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Issue 33, December 1998

A Safe Pair of Hands?

AT THE IMF meeting in Washington, spontaneous applause greeted the announcement of Cardoso's first round re-election. A stronger vote for Lula (candidate of the Partido Trabalhadores - PT) would have raised the spectre of default on Brazil's loans, so this was a sincere feeling of genuine relief on the part of these financial vampires. If Cardoso had got 5% less than his 51% final vote, there would have been a second round run-off.

During the weeks before, applause of a different kind had erupted as Lula was endorsed at factory-gate meetings held by the metal workers union in the ABC industrial area, hard hit by firms moving to cheaper-labour regions, and where the left CUT union has a strong base. A run-off in the midst of an economic crisis, with the IMF 'seeking assurance' of cuts, could have mobilised Lula's 30% vote and added the other 10% protest vote into a close-fought second round.

Even in the factories of Sao Paulo, where the yellow union dominates the metal workers, the leaders did not have the guts to go against the mood for Lula. As they went around the factories - the bosses allowed work time meetings to promote their candidate for congress - support for Lula was greeted with spontaneous and general applause. And that is after the bosses have spent 10 years systematically hounding out PT and CUT militants from the factories to keep the right-wing union in power. Lula also had the support of the landless rural workers' movement.

When Cardoso was elected in 1994 there were still illusions in the market. He privatised dozens of companies without mass opposition (most of Brazil's state sector had been nationalised by the military dictatorship). The media now claim he has a mandate to maintain the Real Plan (which reduced inflation and stabilised the currency).

The lowest-paid and unorganised workers did get some benefit from the Real Plan. With inflation at 80% a month by 1993, they were reduced to buying rice, beans, cooking oil and maybe some sausage on pay day. Then with currency stabilisation chicken sales doubled. More people were able to buy a TV or fridge, on long-term payment schemes not possible before.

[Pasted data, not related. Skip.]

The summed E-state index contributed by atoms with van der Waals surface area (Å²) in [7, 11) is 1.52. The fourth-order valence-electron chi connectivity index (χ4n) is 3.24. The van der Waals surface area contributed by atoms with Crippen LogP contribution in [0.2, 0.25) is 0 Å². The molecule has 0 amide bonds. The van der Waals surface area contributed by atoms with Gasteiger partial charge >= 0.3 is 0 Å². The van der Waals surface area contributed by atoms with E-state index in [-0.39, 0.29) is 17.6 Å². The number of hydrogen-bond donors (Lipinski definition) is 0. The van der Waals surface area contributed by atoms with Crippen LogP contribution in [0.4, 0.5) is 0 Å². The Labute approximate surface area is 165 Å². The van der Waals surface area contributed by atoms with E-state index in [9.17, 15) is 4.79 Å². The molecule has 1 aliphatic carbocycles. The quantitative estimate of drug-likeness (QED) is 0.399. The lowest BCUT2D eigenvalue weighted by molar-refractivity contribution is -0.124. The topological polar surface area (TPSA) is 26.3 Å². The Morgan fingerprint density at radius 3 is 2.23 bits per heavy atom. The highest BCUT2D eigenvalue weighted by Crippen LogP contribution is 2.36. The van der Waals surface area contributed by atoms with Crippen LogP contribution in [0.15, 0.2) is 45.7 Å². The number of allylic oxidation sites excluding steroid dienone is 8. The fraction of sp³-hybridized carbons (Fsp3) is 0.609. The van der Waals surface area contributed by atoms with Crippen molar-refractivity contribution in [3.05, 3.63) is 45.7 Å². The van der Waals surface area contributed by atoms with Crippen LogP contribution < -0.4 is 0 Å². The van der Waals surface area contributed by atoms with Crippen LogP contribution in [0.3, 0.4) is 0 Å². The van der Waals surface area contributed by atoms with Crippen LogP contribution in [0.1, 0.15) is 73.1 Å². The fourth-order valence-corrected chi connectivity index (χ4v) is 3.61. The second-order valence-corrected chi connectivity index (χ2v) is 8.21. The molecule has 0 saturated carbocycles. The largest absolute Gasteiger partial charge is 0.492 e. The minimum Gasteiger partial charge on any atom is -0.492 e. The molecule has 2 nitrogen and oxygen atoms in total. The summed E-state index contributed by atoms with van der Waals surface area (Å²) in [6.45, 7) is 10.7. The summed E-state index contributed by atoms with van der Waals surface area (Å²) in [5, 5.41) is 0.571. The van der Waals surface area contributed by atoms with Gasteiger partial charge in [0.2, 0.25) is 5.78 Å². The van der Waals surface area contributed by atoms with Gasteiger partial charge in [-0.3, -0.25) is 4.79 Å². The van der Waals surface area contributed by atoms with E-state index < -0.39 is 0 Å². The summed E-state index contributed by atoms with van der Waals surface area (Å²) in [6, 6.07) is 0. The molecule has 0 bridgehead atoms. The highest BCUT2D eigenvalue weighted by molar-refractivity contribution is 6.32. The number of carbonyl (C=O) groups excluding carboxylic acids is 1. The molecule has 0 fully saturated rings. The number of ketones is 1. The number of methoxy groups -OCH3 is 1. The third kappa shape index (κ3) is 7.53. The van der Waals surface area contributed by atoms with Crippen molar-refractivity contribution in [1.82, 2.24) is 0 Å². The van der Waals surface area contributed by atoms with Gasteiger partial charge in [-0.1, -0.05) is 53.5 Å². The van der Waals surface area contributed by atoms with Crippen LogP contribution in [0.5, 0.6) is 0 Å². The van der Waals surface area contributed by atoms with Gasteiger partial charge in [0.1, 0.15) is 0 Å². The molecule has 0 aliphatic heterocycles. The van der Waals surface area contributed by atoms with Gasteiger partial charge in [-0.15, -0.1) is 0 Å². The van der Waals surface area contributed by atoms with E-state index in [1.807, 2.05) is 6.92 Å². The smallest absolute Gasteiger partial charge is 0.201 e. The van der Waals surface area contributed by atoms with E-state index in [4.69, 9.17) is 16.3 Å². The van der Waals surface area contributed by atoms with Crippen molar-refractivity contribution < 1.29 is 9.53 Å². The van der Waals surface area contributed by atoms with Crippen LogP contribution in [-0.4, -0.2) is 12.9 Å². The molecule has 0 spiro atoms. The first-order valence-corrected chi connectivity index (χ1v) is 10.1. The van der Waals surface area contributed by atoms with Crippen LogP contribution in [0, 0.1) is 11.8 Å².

But from October 1997 people began to pay for the 'Asian contagion'. Unemployment almost doubled in six months. Cardoso's initial sheen as a reformer wore off. There were pay-offs and shady dealings with corrupt political bosses in an unsuccessful attempt to push through so-called 'reforms' - pension cuts and public sector lay-offs. Cardoso presided over murderous police attacks on the landless labourers' movement (attacks he criticised but effectively did nothing to stop).

In May of this year polls had Cardoso and Lula neck-and-neck. Part of the bourgeoisie bought air time for Ciro Gomes, who had been a minister in the government before Cardoso. He played a two-way tactic by draining off voters crossing from Cardoso to the PT while preparing for a future alliance with the PT on a nationalist platform. He got 10% of the vote after appearing with Lula in the last week of the campaign, denouncing the media and capitulation to the IMF.

The worsening economic crisis and fears for employment, brazen media manipulation and an unclear alternative offered by the PT, pushed the undecided behind Cardoso. Even so, Lula got a higher first-round-vote than in 1989 or 1994. His campaign programme was marked by support for land reform and an end to the privatisation process. At one stage he was committing himself to creating millions of jobs but then dropped that in favour of a general 'more social justice' approach, to be paid for by tightening up on tax evasion.

Some PT advisers wanted to go for a Blair-type campaign but it wasn't feasible. How could Lula not be seen to support the struggle of the landless workers? There were few mass meetings, but on TV Lula attacked the elite and the bankers: 'If I have to choose between paying the interest on the foreign debt or starving the Brazilian people, there's no doubt that I will choose the people'.

Cardoso is president but he has no party majority in congress. With the difficulties he has in getting the venal and weak right he depends on to support unpopular measures without expensive pay-offs, he will attempt to look to part of the PT for 'national unity'. There are undoubtedly some PT leaders who would like to move in this direction. But the mass movements of the landless labourers, led by the MST (Movimiento Sem Terra), indicate that at least part of the PT and CUT would resist moves in this direction, raising the possibility of a crisis, even a split, in the PT.

Primo Diaz

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